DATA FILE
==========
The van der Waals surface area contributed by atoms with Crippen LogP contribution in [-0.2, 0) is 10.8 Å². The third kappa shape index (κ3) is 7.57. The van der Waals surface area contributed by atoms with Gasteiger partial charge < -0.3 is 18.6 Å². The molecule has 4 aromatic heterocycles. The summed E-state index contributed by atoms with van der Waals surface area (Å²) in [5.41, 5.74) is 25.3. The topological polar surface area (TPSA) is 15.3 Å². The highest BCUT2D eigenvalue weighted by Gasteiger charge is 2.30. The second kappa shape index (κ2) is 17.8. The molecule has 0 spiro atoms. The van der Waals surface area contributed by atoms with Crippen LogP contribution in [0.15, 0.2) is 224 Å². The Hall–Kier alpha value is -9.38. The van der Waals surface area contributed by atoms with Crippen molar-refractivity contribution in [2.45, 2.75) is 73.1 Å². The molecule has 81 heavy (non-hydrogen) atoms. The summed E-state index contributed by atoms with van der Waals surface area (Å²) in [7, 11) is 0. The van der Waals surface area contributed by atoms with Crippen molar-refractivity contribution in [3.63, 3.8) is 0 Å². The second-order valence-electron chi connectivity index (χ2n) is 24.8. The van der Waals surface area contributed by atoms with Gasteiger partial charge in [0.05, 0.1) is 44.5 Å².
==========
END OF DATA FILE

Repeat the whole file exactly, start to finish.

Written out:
The van der Waals surface area contributed by atoms with Crippen LogP contribution in [-0.2, 0) is 10.8 Å². The third kappa shape index (κ3) is 7.57. The van der Waals surface area contributed by atoms with Gasteiger partial charge < -0.3 is 18.6 Å². The molecule has 4 aromatic heterocycles. The summed E-state index contributed by atoms with van der Waals surface area (Å²) in [5.41, 5.74) is 25.3. The topological polar surface area (TPSA) is 15.3 Å². The highest BCUT2D eigenvalue weighted by Gasteiger charge is 2.30. The second kappa shape index (κ2) is 17.8. The molecule has 0 spiro atoms. The van der Waals surface area contributed by atoms with Crippen LogP contribution in [0.15, 0.2) is 224 Å². The Hall–Kier alpha value is -9.38. The van der Waals surface area contributed by atoms with Crippen molar-refractivity contribution in [2.45, 2.75) is 73.1 Å². The molecule has 81 heavy (non-hydrogen) atoms. The summed E-state index contributed by atoms with van der Waals surface area (Å²) in [7, 11) is 0. The van der Waals surface area contributed by atoms with Crippen molar-refractivity contribution in [3.63, 3.8) is 0 Å². The second-order valence-electron chi connectivity index (χ2n) is 24.8. The van der Waals surface area contributed by atoms with Gasteiger partial charge in [0.05, 0.1) is 44.5 Å².